Glanders, first described by Aristotle in 330 BC, is an airborne bacterial disease that causes boils to break out on animals and humans. It is generally spread by flies, and is still found in parts of Africa and the Middle East. Although usually spread naturally by ingestion of contaminated food or water, it can be spread in aerosol form, making it useful as a biological weapon. It has an incubation period of 3 to 5 days.

The disease is caused by Pseudomonas mallei (Actinobacillus mallei), a bacteria that is common to horse and some other mammals in Asia and Mediterranean areas but rare in North America. The disease is most often spread from the infectious discharges of wounds and mucus membranes which through one route or another are then ingested.

Symptoms include cough and nasal discharge from the pulmonary form of this disease. The coetaneous form is marked by multiple, purulent, coetaneous eruptions, often following lymphatics. The fatality rate in humans is 95 percent if left untreated.

The first symptoms of most Hantavirus exposures resulting in the disease are fever, muscle aches, chills, and cough. As the disease progresses, the lungs quickly fill with blood, choking airways. Death can result in a matter of hours after the initial symptoms. And the initial symptoms are so common that they can easily go unrecognized.

Bubonic and pneumonic plague are both forms of plague, but with differing symptoms. Both are caused by the same bacterium and are spread by rodents and their fleas.  Pneumonic plague can also be spread by droplets released into the air when an infected person coughs or by aerosol spray if it is being used as a biological weapon.

The incubation period of Bubonic plague is 2 to 6 days following exposure.  Symptoms include enlarged, swollen lymph nodes and fever; pneumonic plague occurs when the disease spreads to the lungs, causing pneumonia. If untreated, bubonic plague is fatal to about 50 to 60 percent of its victims; untreated pneumonic plague reaps nearly 100 percent fatalities.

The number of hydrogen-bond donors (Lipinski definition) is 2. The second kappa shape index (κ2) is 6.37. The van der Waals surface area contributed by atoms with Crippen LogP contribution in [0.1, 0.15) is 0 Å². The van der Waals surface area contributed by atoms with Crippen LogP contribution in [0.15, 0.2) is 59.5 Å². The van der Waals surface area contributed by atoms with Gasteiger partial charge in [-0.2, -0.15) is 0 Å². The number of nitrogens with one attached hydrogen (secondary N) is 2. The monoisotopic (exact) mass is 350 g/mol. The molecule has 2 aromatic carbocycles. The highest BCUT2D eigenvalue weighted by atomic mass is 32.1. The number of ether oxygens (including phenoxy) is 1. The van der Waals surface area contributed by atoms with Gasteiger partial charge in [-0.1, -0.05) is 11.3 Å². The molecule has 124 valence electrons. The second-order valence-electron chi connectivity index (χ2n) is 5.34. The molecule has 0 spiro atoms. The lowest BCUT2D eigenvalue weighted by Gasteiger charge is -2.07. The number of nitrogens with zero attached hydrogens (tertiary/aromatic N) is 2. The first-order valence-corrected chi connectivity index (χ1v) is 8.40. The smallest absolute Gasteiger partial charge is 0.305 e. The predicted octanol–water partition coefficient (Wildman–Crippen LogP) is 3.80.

Smallpox has an incubation time of 7 to 16 days following exposure. Smallpox begins with something that's a lot like chicken pox with small blisters forming on the skin, especially on the face, chest and hands. But then as days go by, the blisters grow larger and a high fever develops that comes and goes. Victims eventually go into shock and may also suffer from secondary infections in blisters. The disease is highly contagious.

Typhoid fever is a bacterial infection of the blood caused by Salmonella typhi bacteria. The infection is spread directly from person to person as well as by contaminated food or water. Typhoid fever also has infected, chronic "carriers" who may not show any symptoms, but can pass the germs in their feces and urine for many years. Animals do not spread this disease.

Symptoms show up 1 to 3 weeks after exposure and include fever, headache, red  spots on the trunk of the body, slow heart rate, and constipation (or, less commonly, diarrhoea). Intestinal haemorrhage may also occur with significant bleeding occurring during the third week of the infection. This most often causes fatal complications of this disease.

Threat Scenario, Detection, Super Diseases BZ Gas, Anthrax, Ebola, Glanders, Hantavirus, Pneumonic Plague, Small Pox, Typhoid, VX Gas